Storytelling and Identity Creation in 19th-Century American Fiction

Neuhaus, Christina Aline
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Identity is often described as the story we construct about ourselves. An increasing awareness of how identities are created not only allows us to actively influence our internal narratives but also to impact how others perceive us. In the end, any successful participation in identity construction requires the individual to assume full authorship of his or her own story.Research in developmental psychology shows that the stability of personal narratives and the maturity of an individual’s identity depend upon the active exploration of personal beliefs and values and the subsequent commitment to a coherent narrative. This process is necessary for individuals to form stable identities that survive even in unstable environments, for example in the United States during a period of rapid development like the 19th century. Americans had to continually redefine themselves in terms of their changing country, and the period’s literature reflects the nation’s growing pains. This thesis investigates how different narrators in 19th-century short fiction create their personal narratives and how resilient these narratives are when challenged by various factors in their environment. The analysis will investigate which personality traits create stronger identities, and what implications these associations carry for the wider discourse on the formation of a coherent national identity in the 19th-century United States. Moreover, I will look at what enables individuals to create their own identity, and what unique challenges are provided in the American context.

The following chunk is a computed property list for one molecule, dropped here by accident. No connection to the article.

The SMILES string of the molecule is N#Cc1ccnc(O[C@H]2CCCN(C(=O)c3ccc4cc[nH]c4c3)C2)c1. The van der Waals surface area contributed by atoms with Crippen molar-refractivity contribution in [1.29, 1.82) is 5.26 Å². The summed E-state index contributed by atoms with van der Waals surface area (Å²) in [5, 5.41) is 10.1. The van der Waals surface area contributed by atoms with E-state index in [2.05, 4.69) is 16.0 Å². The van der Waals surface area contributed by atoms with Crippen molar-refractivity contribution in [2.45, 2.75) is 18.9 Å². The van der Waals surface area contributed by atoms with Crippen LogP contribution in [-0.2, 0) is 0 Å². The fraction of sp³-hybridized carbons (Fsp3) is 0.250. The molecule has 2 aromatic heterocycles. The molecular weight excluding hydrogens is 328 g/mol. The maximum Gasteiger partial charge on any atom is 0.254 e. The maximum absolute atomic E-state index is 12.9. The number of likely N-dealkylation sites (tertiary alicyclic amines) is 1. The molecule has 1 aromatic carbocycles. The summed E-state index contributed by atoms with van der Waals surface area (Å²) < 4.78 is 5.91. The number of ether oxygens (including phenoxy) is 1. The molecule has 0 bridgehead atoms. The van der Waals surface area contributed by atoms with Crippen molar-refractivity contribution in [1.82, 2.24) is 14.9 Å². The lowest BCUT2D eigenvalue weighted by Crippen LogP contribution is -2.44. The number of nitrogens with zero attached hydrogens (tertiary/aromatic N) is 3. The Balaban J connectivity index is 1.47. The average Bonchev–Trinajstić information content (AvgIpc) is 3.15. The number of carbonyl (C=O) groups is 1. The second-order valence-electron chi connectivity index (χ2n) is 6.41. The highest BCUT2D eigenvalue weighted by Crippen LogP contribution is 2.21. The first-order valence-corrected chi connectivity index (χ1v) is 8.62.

narrative psychology, Romanticism, identity creation